USS VELLA GULF, At Sea– Sailors aboard the guided-missile cruiser USS Vella Gulf (CG 72) conduct anti-terrorism/force protection (ATFP) training underway while on deployment to the 5th Fleet area of responsibility (AOR) in order to maintain effectiveness and vigilance while in foreign and domestic ports.
The training uses real-world scenarios and evaluates the ship’s ability to defend itself and its personnel in each situation. It also measures the crew’s ability to counter a variety of security threats the ship could face.
“The training we conduct is not geared towards any one particular port,” said Vella Gulf’s executive officer, Capt. Mark S. Young, of Hayward, Calif. “It’s a generic set of drills that, if properly done, can work anywhere. We are training for any occasion.”
Vella Gulf Sailors train in sea and shore surveillance, protests, improvised explosive devices, bomb threats, and small boat and swimmer-attack drills. The series of drills are designed to identify weaknesses in order to protect the ship during overseas and homeland operations.
“The at-sea training is important in order to avoid complacency,” said Ensign Chad T. Boser, of South St. Paul, Minn., Vella Gulf’s force protection officer. “We haven’t been in port very often, and we need to practice these drills because if you don’t use it, you lose it.”
“We do a lot of training so that, come game time, the game is easy, so to speak,” said Young. “The training helps improve our proficiency.”
Shipboard training helps prepare the crew and also cuts down on the need to attend shore-based schools. Chief Master at Arms Charles Lee Wilkinson, of Copper Hill, Tenn., commented on how the training Vella Gulf conducts at sea frees up time for the Sailors to attend other required schools.
“The between-life-lines training we do here cuts down on the pipeline training for people once we get back,” said Wilkinson. “We are required to have a certain amount of security reaction force advanced (SRFA), security reaction force basic (SRFB) and naval security force sentry (NSFS) personnel. We are allowed to teach the NSFS and SRFB courses aboard now, which lets us send those people straight to school for SRFA and visit, board, search and seizure (VBSS) when we get back instead of having to go through all three.”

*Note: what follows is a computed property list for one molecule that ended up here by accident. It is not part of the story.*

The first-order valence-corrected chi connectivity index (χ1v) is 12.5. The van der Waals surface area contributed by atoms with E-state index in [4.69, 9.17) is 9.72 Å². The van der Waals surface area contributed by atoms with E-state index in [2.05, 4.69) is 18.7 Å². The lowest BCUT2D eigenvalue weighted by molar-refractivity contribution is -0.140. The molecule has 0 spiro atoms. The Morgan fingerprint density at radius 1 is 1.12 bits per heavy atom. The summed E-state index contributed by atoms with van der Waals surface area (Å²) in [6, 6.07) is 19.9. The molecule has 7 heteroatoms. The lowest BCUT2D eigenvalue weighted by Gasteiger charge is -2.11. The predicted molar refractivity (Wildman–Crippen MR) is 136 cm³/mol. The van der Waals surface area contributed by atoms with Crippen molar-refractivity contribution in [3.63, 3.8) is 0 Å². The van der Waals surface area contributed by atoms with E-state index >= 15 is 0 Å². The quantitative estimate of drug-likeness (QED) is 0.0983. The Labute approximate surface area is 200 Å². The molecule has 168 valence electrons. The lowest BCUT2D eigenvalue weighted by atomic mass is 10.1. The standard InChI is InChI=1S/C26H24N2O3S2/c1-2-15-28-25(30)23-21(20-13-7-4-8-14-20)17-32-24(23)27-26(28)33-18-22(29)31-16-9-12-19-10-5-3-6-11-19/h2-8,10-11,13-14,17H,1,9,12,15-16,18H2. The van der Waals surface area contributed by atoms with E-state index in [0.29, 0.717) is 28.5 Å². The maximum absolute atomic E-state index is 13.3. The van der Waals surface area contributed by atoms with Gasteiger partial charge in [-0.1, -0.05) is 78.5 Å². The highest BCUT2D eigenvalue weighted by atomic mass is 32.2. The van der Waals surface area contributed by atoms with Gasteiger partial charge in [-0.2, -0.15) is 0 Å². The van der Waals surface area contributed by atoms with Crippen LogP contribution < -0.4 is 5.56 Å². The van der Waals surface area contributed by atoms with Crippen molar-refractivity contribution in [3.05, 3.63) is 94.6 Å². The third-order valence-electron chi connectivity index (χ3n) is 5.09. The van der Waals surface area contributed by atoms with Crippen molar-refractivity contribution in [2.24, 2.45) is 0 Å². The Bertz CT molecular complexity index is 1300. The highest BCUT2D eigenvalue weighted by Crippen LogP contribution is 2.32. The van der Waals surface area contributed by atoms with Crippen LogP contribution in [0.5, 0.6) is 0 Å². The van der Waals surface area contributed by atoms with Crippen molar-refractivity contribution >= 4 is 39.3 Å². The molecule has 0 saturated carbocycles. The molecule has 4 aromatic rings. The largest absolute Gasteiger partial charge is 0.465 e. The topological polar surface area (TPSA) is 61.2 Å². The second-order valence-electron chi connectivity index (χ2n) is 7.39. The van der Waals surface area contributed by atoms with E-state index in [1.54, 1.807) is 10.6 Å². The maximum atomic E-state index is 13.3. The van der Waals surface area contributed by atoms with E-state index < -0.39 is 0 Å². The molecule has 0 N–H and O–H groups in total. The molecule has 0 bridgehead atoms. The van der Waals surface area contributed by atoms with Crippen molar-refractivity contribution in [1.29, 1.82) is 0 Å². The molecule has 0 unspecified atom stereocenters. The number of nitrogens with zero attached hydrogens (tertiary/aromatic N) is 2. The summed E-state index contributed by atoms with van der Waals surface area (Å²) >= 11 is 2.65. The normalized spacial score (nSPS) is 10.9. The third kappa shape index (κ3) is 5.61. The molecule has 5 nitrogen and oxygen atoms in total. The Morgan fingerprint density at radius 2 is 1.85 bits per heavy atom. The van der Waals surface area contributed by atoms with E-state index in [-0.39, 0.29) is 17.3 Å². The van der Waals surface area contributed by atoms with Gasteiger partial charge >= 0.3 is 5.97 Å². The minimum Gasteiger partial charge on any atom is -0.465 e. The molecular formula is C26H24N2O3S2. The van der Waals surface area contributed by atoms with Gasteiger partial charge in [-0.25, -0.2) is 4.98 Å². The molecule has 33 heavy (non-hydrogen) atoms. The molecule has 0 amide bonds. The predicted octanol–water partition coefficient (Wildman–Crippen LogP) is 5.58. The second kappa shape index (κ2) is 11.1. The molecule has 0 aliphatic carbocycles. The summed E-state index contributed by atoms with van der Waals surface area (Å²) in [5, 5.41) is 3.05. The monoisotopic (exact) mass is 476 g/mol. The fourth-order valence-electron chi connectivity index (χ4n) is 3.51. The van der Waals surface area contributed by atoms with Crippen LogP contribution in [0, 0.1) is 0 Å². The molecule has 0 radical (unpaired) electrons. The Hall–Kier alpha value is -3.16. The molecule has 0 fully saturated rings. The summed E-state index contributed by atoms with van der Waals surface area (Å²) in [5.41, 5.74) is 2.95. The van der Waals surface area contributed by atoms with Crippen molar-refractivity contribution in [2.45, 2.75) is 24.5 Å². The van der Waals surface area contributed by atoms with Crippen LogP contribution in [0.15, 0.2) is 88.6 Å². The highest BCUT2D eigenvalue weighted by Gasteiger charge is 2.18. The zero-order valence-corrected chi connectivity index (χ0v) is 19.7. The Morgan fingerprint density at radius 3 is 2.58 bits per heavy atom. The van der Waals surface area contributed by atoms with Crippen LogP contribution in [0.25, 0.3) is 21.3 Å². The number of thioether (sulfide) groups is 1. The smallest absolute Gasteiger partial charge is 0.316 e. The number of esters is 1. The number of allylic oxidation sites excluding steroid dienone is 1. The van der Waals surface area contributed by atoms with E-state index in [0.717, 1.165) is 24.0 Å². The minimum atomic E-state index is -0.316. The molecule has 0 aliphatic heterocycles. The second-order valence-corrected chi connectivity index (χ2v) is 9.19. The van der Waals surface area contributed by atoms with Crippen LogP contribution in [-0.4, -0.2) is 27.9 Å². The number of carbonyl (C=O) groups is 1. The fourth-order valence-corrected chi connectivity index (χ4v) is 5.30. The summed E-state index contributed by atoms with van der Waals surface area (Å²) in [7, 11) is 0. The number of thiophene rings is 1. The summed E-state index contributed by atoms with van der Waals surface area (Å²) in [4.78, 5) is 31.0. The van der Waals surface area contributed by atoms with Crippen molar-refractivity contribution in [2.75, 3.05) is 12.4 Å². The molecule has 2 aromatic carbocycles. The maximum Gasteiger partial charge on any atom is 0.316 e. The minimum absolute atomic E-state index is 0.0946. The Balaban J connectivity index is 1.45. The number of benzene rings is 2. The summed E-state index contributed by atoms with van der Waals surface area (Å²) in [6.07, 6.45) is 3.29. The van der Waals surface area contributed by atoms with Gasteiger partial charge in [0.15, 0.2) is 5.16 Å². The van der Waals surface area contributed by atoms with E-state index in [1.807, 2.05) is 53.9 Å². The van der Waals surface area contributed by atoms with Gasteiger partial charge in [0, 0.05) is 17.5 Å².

Force protection requires vigilance and attention to detail from all hands. Vella Gulf’s leaders are ensuring their Sailors understand the importance of their roles.
“It’s a constant battle to keep everybody properly focused and motivated,” said Young. “It is a big challenge for leaders to motivate people in the right way, not just focusing on an inspection, but focusing on the real thing. That’s why we continue to show that everybody’s position has value, no matter if you’re the rover or the anti-terrorism watch officer (ATWO). Whatever the case may be, you have an important position, and you must do that well.”
Vella Gulf is deployed to the U.S. 5th Fleet Area of Operations as part of the Iwo Jima Expeditionary Strike Group to conduct maritime security operations (MSO). MSO help develop security in the maritime environment. From security arises stability that results in global economic prosperity. MSO complement the counter-terrorism and security efforts of regional nations and seek to disrupt violent extremists’ use of the maritime environment as a venue for attack or to transport personnel, weapons or other material.
USS VELLA GULF, At Sea-- Sailors aboard the guided-missile cruiser USS Vella Gulf (CG…
by Tactical-Life.com / Jan 5, 2009